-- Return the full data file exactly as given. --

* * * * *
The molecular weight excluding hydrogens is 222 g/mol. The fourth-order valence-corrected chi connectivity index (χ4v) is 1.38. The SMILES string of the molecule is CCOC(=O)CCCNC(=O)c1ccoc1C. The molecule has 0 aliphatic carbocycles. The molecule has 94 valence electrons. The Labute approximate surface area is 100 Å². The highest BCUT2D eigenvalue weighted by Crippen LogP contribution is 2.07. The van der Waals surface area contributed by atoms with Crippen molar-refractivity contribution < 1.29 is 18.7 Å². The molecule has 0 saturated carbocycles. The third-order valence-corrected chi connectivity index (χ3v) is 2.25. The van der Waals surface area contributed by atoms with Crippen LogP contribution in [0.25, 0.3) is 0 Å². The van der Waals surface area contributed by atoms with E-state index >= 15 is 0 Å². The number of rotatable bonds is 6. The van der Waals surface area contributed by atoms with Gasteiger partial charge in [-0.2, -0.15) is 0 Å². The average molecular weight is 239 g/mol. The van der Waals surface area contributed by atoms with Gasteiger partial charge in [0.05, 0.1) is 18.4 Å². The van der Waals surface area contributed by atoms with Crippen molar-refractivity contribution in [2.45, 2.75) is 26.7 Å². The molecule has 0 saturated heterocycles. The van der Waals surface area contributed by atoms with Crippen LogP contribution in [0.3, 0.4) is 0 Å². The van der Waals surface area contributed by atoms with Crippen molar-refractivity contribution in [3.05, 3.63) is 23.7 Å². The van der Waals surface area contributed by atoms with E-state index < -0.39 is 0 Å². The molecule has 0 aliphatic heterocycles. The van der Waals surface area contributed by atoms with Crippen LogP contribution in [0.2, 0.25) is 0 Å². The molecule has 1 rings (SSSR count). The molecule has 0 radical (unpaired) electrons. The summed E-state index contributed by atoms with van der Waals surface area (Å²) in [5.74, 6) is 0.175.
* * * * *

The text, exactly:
The molecular weight excluding hydrogens is 222 g/mol. The fourth-order valence-corrected chi connectivity index (χ4v) is 1.38. The SMILES string of the molecule is CCOC(=O)CCCNC(=O)c1ccoc1C. The molecule has 0 aliphatic carbocycles. The molecule has 94 valence electrons. The Labute approximate surface area is 100 Å². The highest BCUT2D eigenvalue weighted by Crippen LogP contribution is 2.07. The van der Waals surface area contributed by atoms with Crippen molar-refractivity contribution < 1.29 is 18.7 Å². The molecule has 0 saturated carbocycles. The third-order valence-corrected chi connectivity index (χ3v) is 2.25. The van der Waals surface area contributed by atoms with Crippen LogP contribution in [0.25, 0.3) is 0 Å². The van der Waals surface area contributed by atoms with E-state index >= 15 is 0 Å². The number of rotatable bonds is 6. The van der Waals surface area contributed by atoms with Gasteiger partial charge in [-0.2, -0.15) is 0 Å². The average molecular weight is 239 g/mol. The van der Waals surface area contributed by atoms with Gasteiger partial charge in [0.05, 0.1) is 18.4 Å². The van der Waals surface area contributed by atoms with Crippen molar-refractivity contribution in [2.45, 2.75) is 26.7 Å². The molecule has 0 saturated heterocycles. The van der Waals surface area contributed by atoms with Crippen LogP contribution in [0.3, 0.4) is 0 Å². The van der Waals surface area contributed by atoms with Crippen molar-refractivity contribution in [3.05, 3.63) is 23.7 Å². The van der Waals surface area contributed by atoms with E-state index < -0.39 is 0 Å². The molecule has 0 aliphatic heterocycles. The van der Waals surface area contributed by atoms with Crippen LogP contribution in [0.2, 0.25) is 0 Å². The molecule has 1 rings (SSSR count). The molecule has 0 radical (unpaired) electrons. The summed E-state index contributed by atoms with van der Waals surface area (Å²) in [5.74, 6) is 0.175.